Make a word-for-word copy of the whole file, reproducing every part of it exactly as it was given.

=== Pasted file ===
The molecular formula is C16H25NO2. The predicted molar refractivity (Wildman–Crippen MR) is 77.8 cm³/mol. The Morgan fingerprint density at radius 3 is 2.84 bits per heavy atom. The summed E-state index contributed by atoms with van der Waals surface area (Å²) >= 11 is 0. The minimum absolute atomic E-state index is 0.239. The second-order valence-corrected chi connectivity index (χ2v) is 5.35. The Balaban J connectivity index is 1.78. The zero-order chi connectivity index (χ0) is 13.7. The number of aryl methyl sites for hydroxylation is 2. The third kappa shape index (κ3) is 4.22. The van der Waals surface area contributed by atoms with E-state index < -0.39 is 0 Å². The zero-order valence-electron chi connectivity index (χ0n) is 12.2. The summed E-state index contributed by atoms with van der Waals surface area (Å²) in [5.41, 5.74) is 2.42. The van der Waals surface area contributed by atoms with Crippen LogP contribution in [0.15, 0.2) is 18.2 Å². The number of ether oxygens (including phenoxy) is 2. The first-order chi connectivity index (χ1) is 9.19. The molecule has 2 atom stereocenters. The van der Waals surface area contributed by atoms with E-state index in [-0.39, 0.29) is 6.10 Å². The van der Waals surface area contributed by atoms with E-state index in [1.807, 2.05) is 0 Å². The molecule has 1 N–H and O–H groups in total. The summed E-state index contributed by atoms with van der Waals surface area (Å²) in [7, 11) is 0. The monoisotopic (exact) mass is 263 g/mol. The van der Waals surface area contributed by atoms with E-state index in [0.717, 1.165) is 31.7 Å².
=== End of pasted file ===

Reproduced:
The molecular formula is C16H25NO2. The predicted molar refractivity (Wildman–Crippen MR) is 77.8 cm³/mol. The Morgan fingerprint density at radius 3 is 2.84 bits per heavy atom. The summed E-state index contributed by atoms with van der Waals surface area (Å²) >= 11 is 0. The minimum absolute atomic E-state index is 0.239. The second-order valence-corrected chi connectivity index (χ2v) is 5.35. The Balaban J connectivity index is 1.78. The zero-order chi connectivity index (χ0) is 13.7. The number of aryl methyl sites for hydroxylation is 2. The third kappa shape index (κ3) is 4.22. The van der Waals surface area contributed by atoms with E-state index < -0.39 is 0 Å². The zero-order valence-electron chi connectivity index (χ0n) is 12.2. The summed E-state index contributed by atoms with van der Waals surface area (Å²) in [5.41, 5.74) is 2.42. The van der Waals surface area contributed by atoms with Crippen LogP contribution in [0.15, 0.2) is 18.2 Å². The number of ether oxygens (including phenoxy) is 2. The first-order chi connectivity index (χ1) is 9.19. The molecule has 2 atom stereocenters. The van der Waals surface area contributed by atoms with E-state index in [-0.39, 0.29) is 6.10 Å². The van der Waals surface area contributed by atoms with E-state index in [1.807, 2.05) is 0 Å². The molecule has 1 N–H and O–H groups in total. The summed E-state index contributed by atoms with van der Waals surface area (Å²) in [7, 11) is 0. The monoisotopic (exact) mass is 263 g/mol. The van der Waals surface area contributed by atoms with E-state index in [0.717, 1.165) is 31.7 Å².